Articles Posted in Whistleblowers

rasha-zeyadehDallas Lonestar works for the city of Palestine. Dallas Lonestar discovers that several city officials are misusing city funds. Dallas reports his discovery to the Palestine Police Department (“PPD”). The PPD notifies Palestine city officials of Dallas Lonestar’s report and begins investigating the claim.   A few days later, Dallas Lonestar’s supervisor fires him. The city alleged Dallas Lonestar was fired because of poor performance. Dallas Lonestar was never reprimanded for performance related issues and had no reason to believe his performance was lacking. In fact, shortly before being fired, he was given a glowing performance rating. Hence, Dallas Lonestar believes he was fired because he filed a report with the PPD regarding city officials’ misuse of city funds. Dallas Lonestar is angry, without a job, and wants to sue the city of Palestine. What are his rights?

The Texas Whistleblower Act prohibits a state or local government entity from taking adverse personnel action against an employee “who in good faith reports a violation of law by the employing governmental entity or another public employee to an appropriate law enforcement authority.” The two most important considerations when determining whether a violation of the Texas Whistleblower Act occurred are: (1) whether you acted in “good faith” which means that you believed the conduct you reported was a violation of law and your belief was reasonable; and (2) whether you reported the violation to an appropriate law enforcement agency which is a government entity you believed is authorized to either enforce the laws or investigate or prosecute a violation of criminal law. For instance, an internal report of illegal activity to someone else within the public entity (supervisor/HR) is not typically a report made to an appropriate law enforcement authority. 

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deontae-wherryThe False Claims Act (FCA) is a longstanding federal statute that was originally enacted to combat defense contractors who committed fraud against the federal government during the Civil War. Since the 1860s, the FCA has been revised and has become an authoritative tool to prevent fraud committed against the federal government. Understanding the federal government cannot know every individual or company who knowingly submit fraudulent claims, the FCA’s whistleblower provision allows individuals and employees to bring a qui tam action on behalf of the government.

Since 1986, after Congress strengthened the FCA, the government has recovered more than $62 billion in civil false claims. According to the Department of Justice, the government collected more than $3 billion in settlements and judgments from civil cases involving fraud and false claims against the government in the fiscal year 2019. Moreover, during the 2019 fiscal year, the government paid out more than $265 million to individuals, like you, who exposed fraud and filed qui tam actions. With these significant payouts, there is no reason to remain silent if you know your employer is defrauding the federal government.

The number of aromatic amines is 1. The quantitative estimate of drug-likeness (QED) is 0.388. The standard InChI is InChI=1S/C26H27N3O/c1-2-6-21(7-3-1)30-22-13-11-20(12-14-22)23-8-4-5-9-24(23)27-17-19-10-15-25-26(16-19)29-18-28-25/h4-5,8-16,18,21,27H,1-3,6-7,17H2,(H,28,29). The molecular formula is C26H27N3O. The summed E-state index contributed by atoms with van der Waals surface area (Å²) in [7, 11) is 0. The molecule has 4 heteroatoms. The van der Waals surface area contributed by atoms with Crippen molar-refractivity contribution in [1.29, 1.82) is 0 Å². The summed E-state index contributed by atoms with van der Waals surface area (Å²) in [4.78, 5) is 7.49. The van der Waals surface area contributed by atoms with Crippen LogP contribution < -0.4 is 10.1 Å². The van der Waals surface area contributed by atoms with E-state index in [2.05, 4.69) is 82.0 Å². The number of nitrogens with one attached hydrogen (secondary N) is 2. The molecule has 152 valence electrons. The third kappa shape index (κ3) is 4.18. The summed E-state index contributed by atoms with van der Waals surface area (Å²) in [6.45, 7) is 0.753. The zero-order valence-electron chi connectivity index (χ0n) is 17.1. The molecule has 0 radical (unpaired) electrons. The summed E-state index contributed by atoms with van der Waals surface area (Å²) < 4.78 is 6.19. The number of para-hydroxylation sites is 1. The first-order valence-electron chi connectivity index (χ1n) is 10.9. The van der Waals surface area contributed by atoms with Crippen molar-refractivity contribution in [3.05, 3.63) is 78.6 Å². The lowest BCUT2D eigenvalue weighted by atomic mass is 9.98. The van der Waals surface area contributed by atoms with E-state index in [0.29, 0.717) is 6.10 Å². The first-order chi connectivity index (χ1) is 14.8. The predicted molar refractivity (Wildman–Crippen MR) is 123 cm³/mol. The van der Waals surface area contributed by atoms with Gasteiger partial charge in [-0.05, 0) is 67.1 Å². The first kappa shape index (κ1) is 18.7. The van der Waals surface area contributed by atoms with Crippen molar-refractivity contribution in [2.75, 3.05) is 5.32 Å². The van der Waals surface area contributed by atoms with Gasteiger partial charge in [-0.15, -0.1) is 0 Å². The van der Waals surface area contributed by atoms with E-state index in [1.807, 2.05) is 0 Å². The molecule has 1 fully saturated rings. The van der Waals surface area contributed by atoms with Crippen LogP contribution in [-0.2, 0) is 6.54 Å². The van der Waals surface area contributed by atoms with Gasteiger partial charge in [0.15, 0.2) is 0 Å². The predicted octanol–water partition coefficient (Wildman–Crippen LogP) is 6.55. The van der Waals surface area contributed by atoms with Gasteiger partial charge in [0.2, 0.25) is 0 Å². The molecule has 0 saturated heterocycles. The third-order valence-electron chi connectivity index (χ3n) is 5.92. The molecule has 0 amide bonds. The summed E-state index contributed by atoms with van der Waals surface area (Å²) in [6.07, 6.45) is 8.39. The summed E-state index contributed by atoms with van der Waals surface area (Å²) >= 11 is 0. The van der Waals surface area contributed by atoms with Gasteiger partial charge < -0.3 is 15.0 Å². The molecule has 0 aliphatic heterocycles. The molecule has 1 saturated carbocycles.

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fadi-yousefCongress passed the Dodd-Frank Wall Street Reform and Consumer Protection Act in 2010 shortly after the financial crisis, commonly known as the Great Recession. The Act’s aim was to “promote the financial stability of the United States by improving accountability and transparency in the financial system, to end ‘too big to fail,’ to protect the American taxpayer by ending bailouts, to protect consumers from abusive financial services practices, and for other purposes.”

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fadi-yousefThe Sarbanes-Oxley Act of 2002 (“SOX”) is a federal law that established new standards for public companies and created whistleblower protection for employees who disclose information that could show a violation of federal securities law, SEC rules, or any federal law related to fraud against the shareholders. Given its diverse civil, criminal and administrative provisions, SOX could be considered one of the most important whistleblower protection laws.

Unlike most whistleblower laws, SOX’s whistleblower protection provisions are not limited to providing a legal remedy for wrongfully terminated employees. In addition to containing employment-based protections for employee whistleblowers, the law contains other provisions directly relevant to whistleblower protection:

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austin-campbellOver 1.6 million Texans were employed in the healthcare and social assistance industry by 2019, and that number is expected to grow steadily over the next decade.  Nursing in particular is one of the top five occupations in the state by number of online “help wanted” ads.  Because of that, it is all the more important that healthcare workers here are well-trained and competent, and also are empowered to say something when they see something that puts patient health or safety at risk.

Fortunately, the Texas Health & Safety Code provides some powerful whistleblower protections that are unique to the healthcare industry.  Unfortunately, figuring out if you fall within those protections is not always simple because the Code has so many different components.  Making things harder, Texas courts have interpreted relatively few parts of the Texas Health & Safety Code compared to other employment laws.  This article is meant to provide the reader with some basic information about some of the protections that healthcare workers (and others) have under this law, as well as limitations in the Code.